# Pure SR, Relativistic Mass, and its Gravity?

Discussion in 'Physics & Math' started by Neddy Bate, Jun 5, 2018.

1. ### Q-reeusValued Senior Member

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Good then, and yes it's not simple.
In any frame, inertial or not, having a non-zero x-axis speed component wrt lab i.e rocket frame. Thus in both the belt frame and K frame.
My reading of your 2nd, treadmill scenario in #30, which is what we have been dealing with, is that observer at rest in K has an x-axis velocity such that lab, and mass-on-scales on moving belt, have equal and opposite x-axis velocities seen in K. Which remains true even when y velocity becomes appreciable. But there will be corresponding equal and opposite x-component decelerations.
Good, there is some progress now. Time-rate-of-change of y velocity yields in turn time-rate-of-change of overall time dilation factor, which in turn means uniform motion in lab frame is non-uniform i.e. accelerated in say K frame, or any other inertial frame having an x-component of velocity wrt lab/rocket frame.
You have that basically right. I specifically chose a dilute gas for the reasons given there. In the case of a solid or liquid, there is essentially equipartition of molecular/atomic/lattice thermal energy between KE and PE since one there has a system of excited oscillators. Which is different to the case of a gas at typically encountered pressures. The observed net mass increase will be the same in all cases, but with a different split as to the detailed contributions.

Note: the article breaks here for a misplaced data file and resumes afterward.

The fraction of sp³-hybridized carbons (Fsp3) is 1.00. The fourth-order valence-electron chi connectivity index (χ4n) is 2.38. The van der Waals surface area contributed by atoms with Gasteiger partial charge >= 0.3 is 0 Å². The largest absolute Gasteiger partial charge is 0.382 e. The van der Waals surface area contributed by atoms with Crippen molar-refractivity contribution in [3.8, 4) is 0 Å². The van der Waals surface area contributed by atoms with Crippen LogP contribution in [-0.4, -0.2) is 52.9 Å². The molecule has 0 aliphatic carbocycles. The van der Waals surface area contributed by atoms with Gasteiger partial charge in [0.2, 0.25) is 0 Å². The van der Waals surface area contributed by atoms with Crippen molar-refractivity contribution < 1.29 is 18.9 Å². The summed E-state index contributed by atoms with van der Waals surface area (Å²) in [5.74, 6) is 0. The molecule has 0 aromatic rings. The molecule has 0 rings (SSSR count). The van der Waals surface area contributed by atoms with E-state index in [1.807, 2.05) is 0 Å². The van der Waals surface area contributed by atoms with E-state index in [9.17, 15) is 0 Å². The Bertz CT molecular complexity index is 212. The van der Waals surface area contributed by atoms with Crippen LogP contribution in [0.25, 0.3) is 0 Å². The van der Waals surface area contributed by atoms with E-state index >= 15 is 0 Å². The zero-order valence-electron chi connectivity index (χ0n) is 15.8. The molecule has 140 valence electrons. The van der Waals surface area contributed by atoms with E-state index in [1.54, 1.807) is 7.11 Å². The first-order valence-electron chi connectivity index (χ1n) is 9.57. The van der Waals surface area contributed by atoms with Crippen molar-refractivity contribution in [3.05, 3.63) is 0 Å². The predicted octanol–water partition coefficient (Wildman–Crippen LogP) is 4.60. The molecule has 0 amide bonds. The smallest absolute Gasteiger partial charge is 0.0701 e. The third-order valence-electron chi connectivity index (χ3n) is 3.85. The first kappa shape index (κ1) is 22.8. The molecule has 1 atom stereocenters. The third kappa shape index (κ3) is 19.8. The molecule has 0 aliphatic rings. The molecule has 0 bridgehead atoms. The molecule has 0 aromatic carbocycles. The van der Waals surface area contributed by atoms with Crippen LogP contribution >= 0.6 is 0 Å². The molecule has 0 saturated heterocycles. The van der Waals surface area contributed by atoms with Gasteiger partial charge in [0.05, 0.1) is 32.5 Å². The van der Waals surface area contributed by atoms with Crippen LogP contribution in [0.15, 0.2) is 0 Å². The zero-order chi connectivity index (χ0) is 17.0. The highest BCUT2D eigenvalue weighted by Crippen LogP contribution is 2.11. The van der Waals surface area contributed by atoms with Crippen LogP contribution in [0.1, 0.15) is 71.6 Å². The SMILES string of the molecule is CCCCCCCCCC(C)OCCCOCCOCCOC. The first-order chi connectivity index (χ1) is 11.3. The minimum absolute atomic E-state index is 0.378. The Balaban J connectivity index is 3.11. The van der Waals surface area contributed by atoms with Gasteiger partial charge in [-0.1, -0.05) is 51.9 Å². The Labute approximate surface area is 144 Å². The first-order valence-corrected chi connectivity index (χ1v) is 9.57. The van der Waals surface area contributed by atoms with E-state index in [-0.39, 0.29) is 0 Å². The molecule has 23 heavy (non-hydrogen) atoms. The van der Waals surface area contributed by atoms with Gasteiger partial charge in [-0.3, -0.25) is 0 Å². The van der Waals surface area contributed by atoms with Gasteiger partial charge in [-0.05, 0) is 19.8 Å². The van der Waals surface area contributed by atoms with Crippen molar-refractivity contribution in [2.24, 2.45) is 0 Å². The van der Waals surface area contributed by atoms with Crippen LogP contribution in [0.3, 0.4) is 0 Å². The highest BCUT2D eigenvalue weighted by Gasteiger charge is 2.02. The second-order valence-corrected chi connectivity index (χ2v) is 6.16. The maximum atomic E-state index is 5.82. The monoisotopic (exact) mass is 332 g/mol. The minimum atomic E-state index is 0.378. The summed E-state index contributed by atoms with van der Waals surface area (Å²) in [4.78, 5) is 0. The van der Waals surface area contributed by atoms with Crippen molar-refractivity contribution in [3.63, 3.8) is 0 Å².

I do suggest to ponder that example in #15 some more - it's simple way of tying relativistic mass and Lorentz contraction together to show how that γ² factor arises naturally.
Groan - more punishment for me.

Last edited: Jun 11, 2018

3. ### Neddy BateValued Senior Member

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It's not punishment, you are just a good person helping another good person understand something. So, if karma is a thing, you should get a reward in this life, and maybe even one in the next!

Does this mean that the spaceships also have x-component decelerations? In other words, do the spaceships remain co-located with the lab & belt, or not?

5. ### Q-reeusValued Senior Member

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Thanks for those kind sentiments!
From what I read in 1st scenario in #30, yes they do. It would be better though to have started with relative x-component velocities, then have them simultaneously (as seen in K) fire up and accelerate along y. Anyway the best way to handle all of this is to take my earlier hint - work in a frame that most simplifies. Either the belt frame or lab frame. Then apply the appropriate SR transforms to get corresponding values in any other frame. A reading in one frame e.g. weight read by scale, MUST be the same in any other frame. It's an invariant. Must run.

7. ### Neddy BateValued Senior Member